Erosion is a geological process that shapes the surface of the Earth, its land, and water bodies. Here are some examples of erosion that make us speechless on how these mechanisms of geology operate.
Is Weathering the Same as Erosion?
Weathering is like breaking the rocks into smaller fragments, whereas erosion is the movement of those fragments to places through wind, water, ice, etc.
The surface of the Earth or the “face” of our Earth is no accident. Whatever we see, from dark, deep valleys to cloudy-blue mountains, from stormy, windy deserts to still and calm beaches, all have been designed to be that way. One of those design patterns or let’s say one of those design processes is the geological process of erosion.
Erosion is the carrying away of the weathered material (soil, pebbles, boulders, sand, glacial till, etc.) by wind, water, or ice to different places.
It is the removal of the Earth’s uppermost crust or layer. It is conducted by many eroding agents like small rivulets, streams, rivers, rainwater, wind, glaciers, sea waves, etc. Gravitational force is very important to this process, specifically in cases of erosion caused by water. On the other hand, when it is facilitated by wind, air pressure plays a significant role, as the wind blows from a high-pressure area to low-pressure area. Here are some examples of erosion and landforms created due to it around the world.
Erosion by Water
Antelope Canyon, Arizona, USA: This rock structure is formed due to the erosion of the sandstone called Navajo. Rainwater, during floods, gushes through the basin area, causing the hard rock gaps underneath to smoothen. The immense speed of this abrasion gives it a glossy and wavy look.
Grand Canyon: River Colorado has been eroding the rocks in the Grand Canyon area for millions of years. It forms a part of the river basin area.
Badlands Rock Formation: Around 500,000 years ago began the formation of this rock out of a plain terrain in South Dakota, USA. The Cheyenne River added to its basin from surrounding streams of the Black Hills. Sediments coming through created the layers that are seen today. Erosion is now prominent, currently eroding at the rate of around 1-inch per year.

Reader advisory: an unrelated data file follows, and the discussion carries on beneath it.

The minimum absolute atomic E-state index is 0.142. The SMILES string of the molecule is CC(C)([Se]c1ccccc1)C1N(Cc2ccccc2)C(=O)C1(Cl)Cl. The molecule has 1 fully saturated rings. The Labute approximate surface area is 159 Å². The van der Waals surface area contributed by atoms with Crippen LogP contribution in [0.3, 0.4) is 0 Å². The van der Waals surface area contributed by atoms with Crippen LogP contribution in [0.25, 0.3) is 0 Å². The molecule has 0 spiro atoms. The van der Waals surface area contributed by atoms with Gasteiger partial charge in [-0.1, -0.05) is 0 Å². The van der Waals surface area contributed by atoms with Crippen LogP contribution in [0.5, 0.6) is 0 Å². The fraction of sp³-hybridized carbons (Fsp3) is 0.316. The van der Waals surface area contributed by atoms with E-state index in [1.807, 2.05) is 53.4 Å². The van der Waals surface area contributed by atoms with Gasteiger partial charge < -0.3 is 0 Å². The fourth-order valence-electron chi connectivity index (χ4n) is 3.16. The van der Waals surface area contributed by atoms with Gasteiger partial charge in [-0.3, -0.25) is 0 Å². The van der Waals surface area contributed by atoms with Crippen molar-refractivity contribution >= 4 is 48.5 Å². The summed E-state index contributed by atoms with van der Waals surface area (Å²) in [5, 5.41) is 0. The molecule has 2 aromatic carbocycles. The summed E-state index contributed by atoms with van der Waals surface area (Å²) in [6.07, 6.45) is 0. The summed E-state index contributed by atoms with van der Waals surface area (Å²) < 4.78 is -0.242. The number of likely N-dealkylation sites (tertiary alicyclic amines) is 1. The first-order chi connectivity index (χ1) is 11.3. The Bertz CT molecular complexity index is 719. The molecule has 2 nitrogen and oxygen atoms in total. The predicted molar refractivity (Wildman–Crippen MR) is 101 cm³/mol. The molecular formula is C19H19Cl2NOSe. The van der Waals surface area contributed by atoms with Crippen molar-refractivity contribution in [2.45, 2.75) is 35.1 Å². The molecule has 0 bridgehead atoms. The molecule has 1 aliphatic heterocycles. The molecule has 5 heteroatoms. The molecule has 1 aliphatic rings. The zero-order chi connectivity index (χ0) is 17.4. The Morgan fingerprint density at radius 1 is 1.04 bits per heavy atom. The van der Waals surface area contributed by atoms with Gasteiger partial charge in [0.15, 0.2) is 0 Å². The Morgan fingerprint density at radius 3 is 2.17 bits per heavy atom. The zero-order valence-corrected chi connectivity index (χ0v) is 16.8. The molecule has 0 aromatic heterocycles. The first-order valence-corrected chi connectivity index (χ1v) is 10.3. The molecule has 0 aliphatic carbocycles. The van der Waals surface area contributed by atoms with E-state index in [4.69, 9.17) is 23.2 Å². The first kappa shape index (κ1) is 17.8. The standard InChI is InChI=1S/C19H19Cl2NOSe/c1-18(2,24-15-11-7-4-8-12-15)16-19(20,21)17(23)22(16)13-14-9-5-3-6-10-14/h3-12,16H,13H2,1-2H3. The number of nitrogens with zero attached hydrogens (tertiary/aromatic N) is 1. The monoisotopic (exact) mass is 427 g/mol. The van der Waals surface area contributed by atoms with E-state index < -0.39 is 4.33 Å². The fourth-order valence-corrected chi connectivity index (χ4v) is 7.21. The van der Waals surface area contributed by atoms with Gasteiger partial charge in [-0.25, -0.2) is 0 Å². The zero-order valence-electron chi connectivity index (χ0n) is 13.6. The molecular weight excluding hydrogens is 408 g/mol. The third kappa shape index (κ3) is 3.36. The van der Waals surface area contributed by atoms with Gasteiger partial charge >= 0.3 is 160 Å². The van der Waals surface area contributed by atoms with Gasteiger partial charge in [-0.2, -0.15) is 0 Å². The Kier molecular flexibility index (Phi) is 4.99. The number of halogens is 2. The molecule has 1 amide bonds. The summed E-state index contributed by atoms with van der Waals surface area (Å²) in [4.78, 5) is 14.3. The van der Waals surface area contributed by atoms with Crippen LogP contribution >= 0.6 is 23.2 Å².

Wave Rock Formation: This erosional wave-like rock structure is located on the northern side of the Hyden rock in Western Australia. It is a result of chemical weathering and erosion by the groundwater, which gave the rock its concave shape. It is 14 meters high and 110 meters long.
By Ocean Water (Coastal Erosion)
Tunnel on the Coast: Ocean water in the form of flushing waves can create a variety of shapes (caves, bridges, columns, or even small holes appearing like a beehive) on the rocks along the seashore. This particular image above shows a tunnel-like formation.
Baltic Sea Line, North-west of Latvia: The region near Kolka town (Riga Bay) faces a lot of destruction due to coastal waves. The intensity of erosion by the ocean waves is so high that it changes the look of the coastline every year.
Happisburgh: Situated in Norfolk’s North Sea Coast (UK), it undergoes a high rate of erosion of the cliffs. This coast has glacial till deposits from older ages that gets exposed occasionally due to wave erosion.
Ashdod, Israel: Ashdod sand dunes are formations seen along the Mediterranean Sea on the Israeli coastline.
By Ice/Glacial Erosion
Glacial Erosion in Alps: The image above closely captures glacial moraines. They are glacial debris or sediments forming ridges at the sides of a glacier.